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Trumpet Magic. A Tribute To Rafael Méndez
Jenö HUBAY (1858-1937)
Hejre Kati arr. MÉNDEZ [3.24]
Giacomo PUCCINI (1858-1924)
Musetta's Waltz from La Boheme arr. MÉNDEZ [3.15]
Giuseppe VERDI (1813-1901)
Caro nome from Rigoletto arr. MÉNDEZ [3.09]
Bedřich SMETANA (1824-1884)
Dance of the Comedians from The Bartered Bride arr. MÉNDEZ  [3.47]
Léo DELIBES (1836-1891)
Bell Song from Lakmé arr. MÉNDEZ [4.03]
Georges BIZET (1838-1875)
Habanera from Carmen arr. MÉNDEZ [3.56]
Danse bohème from Carmen arr. MÉNDEZ [3.56]
Gioachino ROSSINI (1792-1868)
Una voce poco fa from Barber of Seville arr. MÉNDEZ [5.21]
Vittorio MONTI (1868-1922)
Csárdás arr. MÉNDEZ [4.07]
Pablo de SARASATE (1844-1908)
Zigeunerweisen arr. MÉNDEZ [6.02]
Rafael MÉNDEZ (1906-81)
Canto moro [3.21]
Intermezzo [3.24]
Plegaria Taurina [3.54]
Felix MENDELSSOHN (1809-1847)
Violin Concerto in E minor arr. MENDEZ / KOFF [3.32]
Rafael CALLEJA (1874-1938) / Tomas BARRERA (1870-1938)
Farewell my Granada [4.14] arr. MÉNDEZ / KOFF
Bernardino MONTERDE
La Virgen de la Macarena arr. MÉNDEZ / KOFF
Geoffrey Payne (trumpet)
Melbourne Symphony Orchestra/Jean-Louis Forestier
rec. Iwaki Auditorium, ABC, Melbourne, March 2003, April 2004
ABC CLASSICS 476 9163 [64.06]
The trumpeter in question is obviously Rafael Méndez who was born in Mexico in 1906 and was one of the most remarkable players of the century. His early adventures – meeting with the revolutionary Pancho Villa and his frustrating years in America, where he gravitated in 1926 – are amusingly if perhaps hyperbolically told in the booklet notes. The trajectory of his career, after an early stint in Michigan, was westwards, from New York to Los Angeles where he joined radio orchestras and eventually MGM. Work in stellar bands such as David Rose’s soon followed. Fired by MGM in 1949, apparently over tonal and vibrato matters, he still appeared in important bands and as a soloist, toured widely in Europe. His career carried on but it was increasingly curtailed by ill health. He retired in 1975, dying six years later.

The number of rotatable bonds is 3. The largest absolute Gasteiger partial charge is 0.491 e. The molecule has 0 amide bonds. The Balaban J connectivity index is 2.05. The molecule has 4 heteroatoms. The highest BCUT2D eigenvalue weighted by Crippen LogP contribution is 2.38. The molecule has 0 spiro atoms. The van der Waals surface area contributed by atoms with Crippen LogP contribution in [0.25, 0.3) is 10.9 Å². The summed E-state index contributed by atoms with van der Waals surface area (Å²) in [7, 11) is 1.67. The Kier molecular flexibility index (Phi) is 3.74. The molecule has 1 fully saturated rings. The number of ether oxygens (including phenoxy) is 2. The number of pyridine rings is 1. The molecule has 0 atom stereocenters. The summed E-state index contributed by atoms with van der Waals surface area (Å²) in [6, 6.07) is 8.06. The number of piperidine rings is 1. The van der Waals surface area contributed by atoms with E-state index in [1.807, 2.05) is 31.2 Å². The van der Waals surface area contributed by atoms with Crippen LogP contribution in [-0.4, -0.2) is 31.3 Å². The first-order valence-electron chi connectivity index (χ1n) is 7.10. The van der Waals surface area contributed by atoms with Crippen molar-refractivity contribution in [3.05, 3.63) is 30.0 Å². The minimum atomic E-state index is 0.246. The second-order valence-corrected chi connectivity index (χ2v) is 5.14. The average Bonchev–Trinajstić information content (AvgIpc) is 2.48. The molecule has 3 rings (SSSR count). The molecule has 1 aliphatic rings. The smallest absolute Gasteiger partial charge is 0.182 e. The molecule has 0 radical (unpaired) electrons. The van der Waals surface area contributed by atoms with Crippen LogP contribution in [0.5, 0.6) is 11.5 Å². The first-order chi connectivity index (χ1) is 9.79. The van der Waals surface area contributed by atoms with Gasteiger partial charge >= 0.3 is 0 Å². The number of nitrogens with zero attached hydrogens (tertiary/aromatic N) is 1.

The Méndez Library in Arizona has presumably lent many of these arrangements to the Melbourne forces under Jean-Louis Forestier and soloist Geoffrey Payne. Méndez’s arrangements of operatic and instrumental pieces earned cachet for his instrument – and fused lyricism with brassy bravura. It’s true that he took rather staple stuff but he was a pioneer in many respects and can’t be blamed over much for the predictability of some of his choices. Incidentally three of his own compositions are here, one of which - Plegaria taurina – he never recorded.
Payne has the big, fat tone down pat for the opening Hubay – Méndez was especially fond of violin and operatic show stoppers – and it sounds cornet-like in its roundness and fullness of tone, rather than the thinner, rapier incision of a more conventional attack. The Smetana is a fizzy affair and the Delibes is full of some dramatic flourishes. Naturally we have Carmen’s Habanera but the Danse bohème is an even better arrangement, strong on percussion and brass. The trumpeter’s own Canto moro has some rather prosaic accompaniment, at least until the percussion joins in, but that composer-unrecorded piece is a slow charmer. I advise purists to skip the Mendelssohn “Concerto” – all three and a half minutes of it – though the less precious might welcome its naughtiness.
This is a very rare example of a disc devoted entirely to Méndez’s own orchestrations and it’s a faithful homage, down to the artwork, which itself pays homage to the Mexican’s own Decca albums with bold reds and oranges.
Jonathan Woolf





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